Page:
After reading the first half of Reuben Sachs, I was drawn to the descriptions of London as it brought me back to the discussion we had in class a few weeks ago while reading Great Expectations and Pip’s view on London as a human space.
In Reuben Sachs, the novel opens with Reuben’s sense of exhilaration to be back in London. The narrator says, “He was back again; back to the old, full, strenuous life which was so dear to him; to the din and rush and struggle of the London which he loved with a passion that had something of poetry in it” (Levy 10). Here we see that Reuben loves London.
This can be contrasted with his cousin Leo’s view on London. His view is described with, “Leo hated London almost as vehemently as his cousin loved it. It was the place, he said, which had succeeded better than any other in reducing life to a huge competitive examination. Its busy, characteristic streets, which Reuben regarded with an interest both passionate and affectionate, filled him with a dreary sensation of disgust and depression” (Levy 136).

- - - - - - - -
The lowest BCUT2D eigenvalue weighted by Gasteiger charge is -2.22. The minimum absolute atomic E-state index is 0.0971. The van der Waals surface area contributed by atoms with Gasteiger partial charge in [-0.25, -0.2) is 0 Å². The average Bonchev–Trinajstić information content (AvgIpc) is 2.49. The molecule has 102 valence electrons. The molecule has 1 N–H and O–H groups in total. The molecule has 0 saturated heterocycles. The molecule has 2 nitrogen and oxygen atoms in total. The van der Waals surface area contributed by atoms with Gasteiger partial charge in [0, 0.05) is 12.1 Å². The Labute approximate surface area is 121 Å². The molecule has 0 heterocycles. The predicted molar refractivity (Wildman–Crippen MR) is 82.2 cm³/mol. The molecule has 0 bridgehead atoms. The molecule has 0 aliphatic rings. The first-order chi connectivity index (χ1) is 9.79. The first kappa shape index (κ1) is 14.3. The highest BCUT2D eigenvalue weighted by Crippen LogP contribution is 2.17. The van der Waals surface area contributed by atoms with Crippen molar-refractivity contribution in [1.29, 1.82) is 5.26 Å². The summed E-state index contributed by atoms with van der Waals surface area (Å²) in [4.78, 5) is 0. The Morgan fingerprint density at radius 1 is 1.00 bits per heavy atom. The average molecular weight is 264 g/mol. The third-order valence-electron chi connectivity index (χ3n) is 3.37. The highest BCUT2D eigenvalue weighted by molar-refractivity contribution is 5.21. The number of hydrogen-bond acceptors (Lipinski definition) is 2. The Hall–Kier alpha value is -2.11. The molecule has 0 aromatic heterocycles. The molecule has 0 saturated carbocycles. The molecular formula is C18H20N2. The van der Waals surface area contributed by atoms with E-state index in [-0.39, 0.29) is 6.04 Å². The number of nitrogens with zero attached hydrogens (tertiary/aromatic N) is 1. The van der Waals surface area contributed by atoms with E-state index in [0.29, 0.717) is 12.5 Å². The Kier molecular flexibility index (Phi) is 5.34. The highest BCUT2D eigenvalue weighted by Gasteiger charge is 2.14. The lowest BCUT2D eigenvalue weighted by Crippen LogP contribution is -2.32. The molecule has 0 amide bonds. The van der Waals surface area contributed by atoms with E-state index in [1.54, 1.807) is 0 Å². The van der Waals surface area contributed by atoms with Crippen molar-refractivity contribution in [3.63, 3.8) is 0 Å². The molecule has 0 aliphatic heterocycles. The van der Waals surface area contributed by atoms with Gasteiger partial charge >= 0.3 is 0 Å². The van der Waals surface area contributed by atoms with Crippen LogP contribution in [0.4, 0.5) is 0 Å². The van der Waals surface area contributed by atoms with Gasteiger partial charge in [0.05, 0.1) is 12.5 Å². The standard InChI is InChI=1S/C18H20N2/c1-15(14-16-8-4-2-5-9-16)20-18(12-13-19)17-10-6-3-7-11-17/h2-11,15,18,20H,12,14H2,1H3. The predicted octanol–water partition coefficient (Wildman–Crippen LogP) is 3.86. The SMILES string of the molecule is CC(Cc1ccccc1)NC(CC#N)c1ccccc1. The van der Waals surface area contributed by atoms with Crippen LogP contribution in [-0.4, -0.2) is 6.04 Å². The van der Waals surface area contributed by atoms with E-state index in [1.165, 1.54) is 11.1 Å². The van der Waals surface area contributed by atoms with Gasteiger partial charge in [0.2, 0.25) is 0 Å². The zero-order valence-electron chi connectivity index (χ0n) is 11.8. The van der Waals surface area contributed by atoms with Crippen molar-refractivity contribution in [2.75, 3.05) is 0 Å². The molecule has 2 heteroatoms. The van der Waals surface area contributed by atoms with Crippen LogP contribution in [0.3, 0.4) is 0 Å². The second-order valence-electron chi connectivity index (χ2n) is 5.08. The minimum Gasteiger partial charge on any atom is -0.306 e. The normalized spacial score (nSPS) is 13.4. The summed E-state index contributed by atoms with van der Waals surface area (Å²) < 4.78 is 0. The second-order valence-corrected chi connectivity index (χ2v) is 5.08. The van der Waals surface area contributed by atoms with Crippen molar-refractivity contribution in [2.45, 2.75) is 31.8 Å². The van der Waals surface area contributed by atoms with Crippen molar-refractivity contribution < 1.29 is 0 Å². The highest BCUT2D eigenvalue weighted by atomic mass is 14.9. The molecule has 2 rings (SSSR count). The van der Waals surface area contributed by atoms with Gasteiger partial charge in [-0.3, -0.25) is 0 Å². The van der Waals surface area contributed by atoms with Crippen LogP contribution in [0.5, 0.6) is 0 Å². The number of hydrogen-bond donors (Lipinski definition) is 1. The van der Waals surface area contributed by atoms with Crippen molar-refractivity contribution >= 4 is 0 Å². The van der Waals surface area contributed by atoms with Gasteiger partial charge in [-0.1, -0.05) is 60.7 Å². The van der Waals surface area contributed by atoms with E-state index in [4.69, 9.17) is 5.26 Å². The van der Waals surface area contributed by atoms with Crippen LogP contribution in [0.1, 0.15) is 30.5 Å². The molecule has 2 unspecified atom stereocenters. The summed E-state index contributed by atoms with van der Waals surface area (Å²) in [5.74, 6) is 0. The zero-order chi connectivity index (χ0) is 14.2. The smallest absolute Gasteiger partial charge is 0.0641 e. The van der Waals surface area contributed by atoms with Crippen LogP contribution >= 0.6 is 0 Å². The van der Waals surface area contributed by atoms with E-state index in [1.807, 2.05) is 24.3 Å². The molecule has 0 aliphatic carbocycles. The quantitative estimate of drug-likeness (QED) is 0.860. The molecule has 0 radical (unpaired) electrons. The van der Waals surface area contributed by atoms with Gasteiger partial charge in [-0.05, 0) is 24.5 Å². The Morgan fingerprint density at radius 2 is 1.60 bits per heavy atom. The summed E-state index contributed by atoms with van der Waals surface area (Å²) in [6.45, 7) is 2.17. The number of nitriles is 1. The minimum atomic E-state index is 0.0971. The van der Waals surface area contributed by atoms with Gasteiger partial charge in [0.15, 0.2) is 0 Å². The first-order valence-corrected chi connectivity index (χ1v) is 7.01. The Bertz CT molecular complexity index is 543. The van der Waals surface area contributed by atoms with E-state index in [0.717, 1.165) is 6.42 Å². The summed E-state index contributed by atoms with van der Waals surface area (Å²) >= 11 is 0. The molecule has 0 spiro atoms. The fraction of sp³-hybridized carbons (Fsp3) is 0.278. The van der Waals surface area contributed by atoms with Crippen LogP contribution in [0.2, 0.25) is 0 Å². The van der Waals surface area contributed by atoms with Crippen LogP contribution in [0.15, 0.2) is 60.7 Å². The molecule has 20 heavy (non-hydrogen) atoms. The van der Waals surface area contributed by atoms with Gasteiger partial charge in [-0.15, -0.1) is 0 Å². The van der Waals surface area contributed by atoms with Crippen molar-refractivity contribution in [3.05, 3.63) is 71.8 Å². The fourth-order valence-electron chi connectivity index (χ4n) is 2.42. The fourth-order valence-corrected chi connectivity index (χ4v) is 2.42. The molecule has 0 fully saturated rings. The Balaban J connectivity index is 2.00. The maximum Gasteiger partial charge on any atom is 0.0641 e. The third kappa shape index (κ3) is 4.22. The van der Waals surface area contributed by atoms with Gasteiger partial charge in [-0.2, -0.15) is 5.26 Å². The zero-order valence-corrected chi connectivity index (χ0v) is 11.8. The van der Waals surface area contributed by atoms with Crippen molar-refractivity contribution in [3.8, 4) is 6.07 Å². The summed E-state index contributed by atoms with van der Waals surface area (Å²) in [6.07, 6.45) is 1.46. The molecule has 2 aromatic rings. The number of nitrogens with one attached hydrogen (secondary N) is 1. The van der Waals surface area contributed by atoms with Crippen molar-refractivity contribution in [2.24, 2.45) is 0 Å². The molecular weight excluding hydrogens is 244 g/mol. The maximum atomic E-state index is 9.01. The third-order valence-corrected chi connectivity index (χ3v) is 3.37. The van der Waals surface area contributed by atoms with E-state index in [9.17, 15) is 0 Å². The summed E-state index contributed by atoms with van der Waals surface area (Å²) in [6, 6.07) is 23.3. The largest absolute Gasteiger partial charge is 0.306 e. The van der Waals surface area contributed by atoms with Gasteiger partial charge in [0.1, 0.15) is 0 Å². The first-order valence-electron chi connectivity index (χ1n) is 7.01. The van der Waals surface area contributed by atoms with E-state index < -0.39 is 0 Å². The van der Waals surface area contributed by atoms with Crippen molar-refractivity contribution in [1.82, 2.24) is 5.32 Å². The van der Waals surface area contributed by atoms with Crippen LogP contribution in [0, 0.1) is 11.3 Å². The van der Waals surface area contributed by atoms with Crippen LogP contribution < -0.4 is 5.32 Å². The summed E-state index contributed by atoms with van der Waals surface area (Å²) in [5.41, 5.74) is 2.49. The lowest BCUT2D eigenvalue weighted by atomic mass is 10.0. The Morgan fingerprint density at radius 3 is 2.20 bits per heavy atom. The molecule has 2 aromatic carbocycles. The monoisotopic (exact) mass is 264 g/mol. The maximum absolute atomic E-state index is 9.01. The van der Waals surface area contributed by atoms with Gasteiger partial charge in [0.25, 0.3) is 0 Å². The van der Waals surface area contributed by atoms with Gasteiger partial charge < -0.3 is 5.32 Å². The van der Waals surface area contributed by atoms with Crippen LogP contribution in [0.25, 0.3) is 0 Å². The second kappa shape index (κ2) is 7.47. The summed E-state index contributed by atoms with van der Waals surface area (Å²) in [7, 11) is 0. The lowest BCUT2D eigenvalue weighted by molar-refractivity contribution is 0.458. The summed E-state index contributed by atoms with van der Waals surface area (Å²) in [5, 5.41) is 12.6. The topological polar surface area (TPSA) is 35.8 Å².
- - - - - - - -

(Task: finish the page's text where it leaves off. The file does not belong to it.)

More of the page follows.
I think that Pip’s view of London can most closely be aligned with Leo’s. Prior to arriving to London, Pip had great expectations for London in that he would become an affluent gentleman, but when he arrived he saw how dirty and crowded it was causing him to become disappointed. In addition, Leo’s view is also related to Pip in that Pip’s life was based on comparing himself to others which caused him to be disgusted in himself and his surroundings.
Further, London was also described by the narrator in relation to the family with, “Born and bred in the very heart of nineteenth century London, belonging to an age of a city which has seen the throwing down of so many barriers, the leveling of so many distinctions of class, of caste, of race, of opinion, they had managed to retain the tribal characteristics, to live within the tribal pale to an extent which spoke worlds for the national conservatism” (Levy 102). They then describe how they went to Jewish schools, ate Jewish food and were raised with Jewish traditions and prejudice, only making friends within their race as having friends outside of their “tribal barrier” was discouraged by authorities in their community. It seems as though the Jewish community has isolated themself from the rest of London, only associating with one another.
Is Leo’s hatred for London attributed to this and his rejection of Jewish traditions that he seems to be demonstrating thus far in the novel?